The fixed percentage withdrawal strategy is the polar opposite of constant inflation-adjusted spending. Subsequent strategies we consider will strive to strike a balance between these two. This fixed percentage strategy calls for retirees to spend a constant percentage of the remaining portfolio balance in each year of retirement.
William Bengen’s 1994 article introduced the concept of the 4% rule for retirement withdrawals. He defined the sustainable spending rate as the percentage of retirement date assets which can be withdrawn, with this amount adjusted for inflation in subsequent years, such that the retirement portfolio is not depleted for at least thirty years.
The 4% rule has a planning horizon of thirty years. But is that a long enough horizon?
Traditional safe withdrawal rate literature regularly makes the assumption that retirees will choose a withdrawal rate that will leave precisely no wealth after the final withdrawal in the thirtieth year of retirement. This can leave them playing a game of chicken as their wealth plummets toward zero.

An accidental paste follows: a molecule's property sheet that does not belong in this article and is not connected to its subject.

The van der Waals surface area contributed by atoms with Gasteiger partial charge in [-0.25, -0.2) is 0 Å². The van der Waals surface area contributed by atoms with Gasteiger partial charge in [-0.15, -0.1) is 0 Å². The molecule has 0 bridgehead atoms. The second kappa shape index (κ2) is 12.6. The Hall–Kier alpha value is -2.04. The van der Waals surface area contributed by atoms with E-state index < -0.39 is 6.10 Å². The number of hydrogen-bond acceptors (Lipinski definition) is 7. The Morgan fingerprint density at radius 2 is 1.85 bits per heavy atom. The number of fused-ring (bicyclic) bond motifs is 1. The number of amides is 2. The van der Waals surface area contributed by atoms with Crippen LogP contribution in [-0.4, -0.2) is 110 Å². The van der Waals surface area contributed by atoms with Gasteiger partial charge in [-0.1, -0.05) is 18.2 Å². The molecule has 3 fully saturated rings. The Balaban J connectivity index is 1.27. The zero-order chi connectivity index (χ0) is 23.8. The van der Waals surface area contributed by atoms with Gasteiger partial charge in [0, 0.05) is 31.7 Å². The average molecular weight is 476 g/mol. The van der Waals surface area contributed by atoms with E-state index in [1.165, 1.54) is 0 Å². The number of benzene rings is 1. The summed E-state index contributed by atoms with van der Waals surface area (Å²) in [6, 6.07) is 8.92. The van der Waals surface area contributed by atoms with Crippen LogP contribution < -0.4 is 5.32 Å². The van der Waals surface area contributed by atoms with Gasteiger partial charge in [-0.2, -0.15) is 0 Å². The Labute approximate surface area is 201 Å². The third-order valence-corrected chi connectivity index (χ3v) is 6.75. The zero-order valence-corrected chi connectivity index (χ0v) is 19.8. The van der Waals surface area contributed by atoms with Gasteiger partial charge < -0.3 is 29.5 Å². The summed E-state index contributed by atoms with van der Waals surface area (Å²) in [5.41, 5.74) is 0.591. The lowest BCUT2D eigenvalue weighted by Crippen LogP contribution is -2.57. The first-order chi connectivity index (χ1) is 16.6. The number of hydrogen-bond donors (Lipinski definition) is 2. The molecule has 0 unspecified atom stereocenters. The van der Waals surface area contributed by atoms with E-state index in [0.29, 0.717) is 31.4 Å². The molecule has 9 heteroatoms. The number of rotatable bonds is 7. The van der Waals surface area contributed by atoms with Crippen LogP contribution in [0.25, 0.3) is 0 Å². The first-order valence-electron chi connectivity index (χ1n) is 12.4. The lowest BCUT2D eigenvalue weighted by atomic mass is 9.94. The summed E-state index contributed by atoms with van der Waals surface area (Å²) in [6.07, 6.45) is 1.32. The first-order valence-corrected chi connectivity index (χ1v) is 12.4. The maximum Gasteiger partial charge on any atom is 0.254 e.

Because the tax situations of individuals will vary so greatly in terms of tax rates, interest and dividends supported by the portfolio, and the cost-basis of the taxable account, it is impossible to create one general number for a sustainable spending rate from a taxable account.
Another optimistic assumption of classic safe withdrawal rate studies is that retirees are able to earn precisely the underlying index returns net of the risks. But three truths dispute that idea.
The relationship between stock market valuations and sustainable spending rates has great implications for retirement planning when we consider how the pre-retirement savings phase and the post-retirement withdrawal phase can be linked through the stock market valuation level at retirement.
This is a matter where Monte Carlo simulations are able to shine, by allowing simulations to begin from today’s starting point rather than incorporating historical outcomes generated from completely different market environments.
People nearing retirement should take note of the fact that U.S. financial markets have entered uncharted waters now in regards to the low bond yields and high stock market valuations facing investors.
One of the most hotly contested debates in personal finance is over the safe withdrawal rate for retirement. How much can you expect to spend sustainably from your investments during retirement? What do we need to do to be safe?